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Tuesday, March 25, 2014

Doctors Prescribe Pain Narcotics for Minor Health Problems

It’s not uncommon for doctors to prescribe pain narcotics for minor health problems these days. In fact, a new study published Academic Emergency Medicine has shown that emergency department doctors wrote 49 percent more prescriptions for opioids in 2010 than in 2001. Many of the reported cases could have been treated with over the counter analgesics.

“In many cases, naproxen, Tylenol (acetaminophen) and ibuprofen are the best choices,” Dr. Ryan Stanton, a spokesman for the American College of Emergency Physicians, told HealthDay. The report's findings are “reflective of the growing use of opiates across the board, not just in emergency medicine.”

George Washington University believes that one or two things are happening in emergency rooms. Doctors are prescribing more opioids in order to ease their patients' pain or doctors are pressured to make patients happy, according to researcher Dr. Jesse Pines.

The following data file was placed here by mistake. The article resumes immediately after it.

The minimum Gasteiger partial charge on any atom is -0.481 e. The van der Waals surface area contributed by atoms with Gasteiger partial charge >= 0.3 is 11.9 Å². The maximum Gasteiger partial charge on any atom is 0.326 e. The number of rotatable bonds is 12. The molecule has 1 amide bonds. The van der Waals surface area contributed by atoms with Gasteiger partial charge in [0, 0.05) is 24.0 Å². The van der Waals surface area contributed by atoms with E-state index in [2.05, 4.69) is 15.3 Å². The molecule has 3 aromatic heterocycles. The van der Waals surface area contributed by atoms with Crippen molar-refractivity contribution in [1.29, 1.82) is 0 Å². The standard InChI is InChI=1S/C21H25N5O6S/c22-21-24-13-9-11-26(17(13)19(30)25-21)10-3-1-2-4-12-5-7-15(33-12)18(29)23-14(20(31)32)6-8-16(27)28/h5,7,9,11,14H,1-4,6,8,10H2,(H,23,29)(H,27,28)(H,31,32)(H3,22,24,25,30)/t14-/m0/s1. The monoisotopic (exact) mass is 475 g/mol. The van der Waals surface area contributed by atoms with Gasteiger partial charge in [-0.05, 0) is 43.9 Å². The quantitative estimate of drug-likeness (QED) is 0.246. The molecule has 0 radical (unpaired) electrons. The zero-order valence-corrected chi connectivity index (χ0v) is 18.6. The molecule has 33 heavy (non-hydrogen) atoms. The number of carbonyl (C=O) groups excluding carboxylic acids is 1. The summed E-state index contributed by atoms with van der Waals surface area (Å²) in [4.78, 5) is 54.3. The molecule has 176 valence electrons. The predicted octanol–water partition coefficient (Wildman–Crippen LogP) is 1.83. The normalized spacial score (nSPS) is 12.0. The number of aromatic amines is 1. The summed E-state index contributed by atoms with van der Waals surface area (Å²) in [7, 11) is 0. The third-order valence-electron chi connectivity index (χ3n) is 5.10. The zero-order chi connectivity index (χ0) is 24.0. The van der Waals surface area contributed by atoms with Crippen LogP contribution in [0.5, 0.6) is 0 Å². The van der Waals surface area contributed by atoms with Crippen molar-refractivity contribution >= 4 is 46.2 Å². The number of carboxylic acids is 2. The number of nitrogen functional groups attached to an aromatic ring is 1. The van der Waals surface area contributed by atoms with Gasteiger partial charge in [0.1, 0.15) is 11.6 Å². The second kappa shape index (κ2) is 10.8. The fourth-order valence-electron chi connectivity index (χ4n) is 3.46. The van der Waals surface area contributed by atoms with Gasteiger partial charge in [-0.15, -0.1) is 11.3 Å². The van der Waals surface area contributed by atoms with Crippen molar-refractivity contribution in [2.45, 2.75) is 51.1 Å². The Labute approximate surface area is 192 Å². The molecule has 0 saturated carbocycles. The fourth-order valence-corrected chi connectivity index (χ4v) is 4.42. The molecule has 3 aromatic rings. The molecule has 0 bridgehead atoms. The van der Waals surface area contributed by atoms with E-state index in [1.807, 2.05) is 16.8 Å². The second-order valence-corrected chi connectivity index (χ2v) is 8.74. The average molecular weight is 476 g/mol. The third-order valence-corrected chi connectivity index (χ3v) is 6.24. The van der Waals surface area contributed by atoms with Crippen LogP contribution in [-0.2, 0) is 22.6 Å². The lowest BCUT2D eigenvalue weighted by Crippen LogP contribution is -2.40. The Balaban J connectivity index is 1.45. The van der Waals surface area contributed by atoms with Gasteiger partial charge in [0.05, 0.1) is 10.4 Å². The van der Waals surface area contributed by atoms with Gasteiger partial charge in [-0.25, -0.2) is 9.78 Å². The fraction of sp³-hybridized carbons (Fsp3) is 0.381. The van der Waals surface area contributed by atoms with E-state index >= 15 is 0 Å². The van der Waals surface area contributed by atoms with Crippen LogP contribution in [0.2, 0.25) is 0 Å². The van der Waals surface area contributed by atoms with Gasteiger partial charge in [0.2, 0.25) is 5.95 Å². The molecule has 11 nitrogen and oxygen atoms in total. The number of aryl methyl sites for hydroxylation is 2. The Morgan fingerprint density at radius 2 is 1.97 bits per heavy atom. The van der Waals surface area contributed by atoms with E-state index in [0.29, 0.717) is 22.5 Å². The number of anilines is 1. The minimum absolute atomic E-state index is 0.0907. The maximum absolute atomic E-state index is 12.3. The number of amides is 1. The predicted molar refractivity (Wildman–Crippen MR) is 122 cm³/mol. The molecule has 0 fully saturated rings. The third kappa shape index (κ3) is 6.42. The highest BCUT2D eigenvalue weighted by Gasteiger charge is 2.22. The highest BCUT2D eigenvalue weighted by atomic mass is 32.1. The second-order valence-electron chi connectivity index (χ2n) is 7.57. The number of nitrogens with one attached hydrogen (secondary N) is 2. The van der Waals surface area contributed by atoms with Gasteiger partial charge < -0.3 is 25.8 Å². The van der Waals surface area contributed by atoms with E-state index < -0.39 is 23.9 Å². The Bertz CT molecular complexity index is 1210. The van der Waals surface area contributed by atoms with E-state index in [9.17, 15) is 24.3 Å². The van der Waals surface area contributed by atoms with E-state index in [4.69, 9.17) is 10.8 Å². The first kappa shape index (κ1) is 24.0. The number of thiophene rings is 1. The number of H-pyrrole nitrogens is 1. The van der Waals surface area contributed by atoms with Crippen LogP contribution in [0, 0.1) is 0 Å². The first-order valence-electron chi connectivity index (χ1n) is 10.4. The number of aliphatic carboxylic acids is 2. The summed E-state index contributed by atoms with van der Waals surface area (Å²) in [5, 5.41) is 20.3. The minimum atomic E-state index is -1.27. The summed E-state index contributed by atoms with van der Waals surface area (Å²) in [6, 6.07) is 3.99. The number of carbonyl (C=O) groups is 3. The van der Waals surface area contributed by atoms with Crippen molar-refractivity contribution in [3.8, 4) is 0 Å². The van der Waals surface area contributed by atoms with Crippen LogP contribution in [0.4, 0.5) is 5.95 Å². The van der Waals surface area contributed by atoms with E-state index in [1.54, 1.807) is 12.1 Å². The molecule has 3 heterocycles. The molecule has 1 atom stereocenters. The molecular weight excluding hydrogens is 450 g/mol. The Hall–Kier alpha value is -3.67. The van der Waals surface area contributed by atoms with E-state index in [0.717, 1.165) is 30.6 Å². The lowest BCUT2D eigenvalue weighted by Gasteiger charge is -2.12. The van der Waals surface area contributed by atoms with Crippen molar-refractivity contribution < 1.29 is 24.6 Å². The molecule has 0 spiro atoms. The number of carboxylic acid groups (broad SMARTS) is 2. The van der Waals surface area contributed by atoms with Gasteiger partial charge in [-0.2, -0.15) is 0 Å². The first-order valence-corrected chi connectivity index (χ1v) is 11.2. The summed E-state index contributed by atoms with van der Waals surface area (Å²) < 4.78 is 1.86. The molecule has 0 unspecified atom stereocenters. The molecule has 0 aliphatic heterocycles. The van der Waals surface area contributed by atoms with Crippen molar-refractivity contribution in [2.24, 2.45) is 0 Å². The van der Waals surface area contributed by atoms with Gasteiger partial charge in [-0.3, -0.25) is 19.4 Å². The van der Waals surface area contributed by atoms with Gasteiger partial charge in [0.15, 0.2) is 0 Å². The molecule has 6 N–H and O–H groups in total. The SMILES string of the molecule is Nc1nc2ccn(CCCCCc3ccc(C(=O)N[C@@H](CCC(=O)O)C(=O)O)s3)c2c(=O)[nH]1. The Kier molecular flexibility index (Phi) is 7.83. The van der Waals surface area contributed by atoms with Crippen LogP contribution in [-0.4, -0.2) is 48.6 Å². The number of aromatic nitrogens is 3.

“Emergency department providers are often caught in a difficult position because some have their pay incentivized based on how patients report their satisfaction with their experience. The intention is always to provide appropriate pain relief, but many patients have come to expect opioids,” Dr. Pines said in a news release. “When patients in pain want opioids, but don’t get them — which is common — they may report a poor experience.”

Whatever the case may be, the United States is in the grips of a prescription narcotic epidemic. There is no question, many doctors are prescribing drugs for ailments that require less attention and this practice is only exacerbating the problem.

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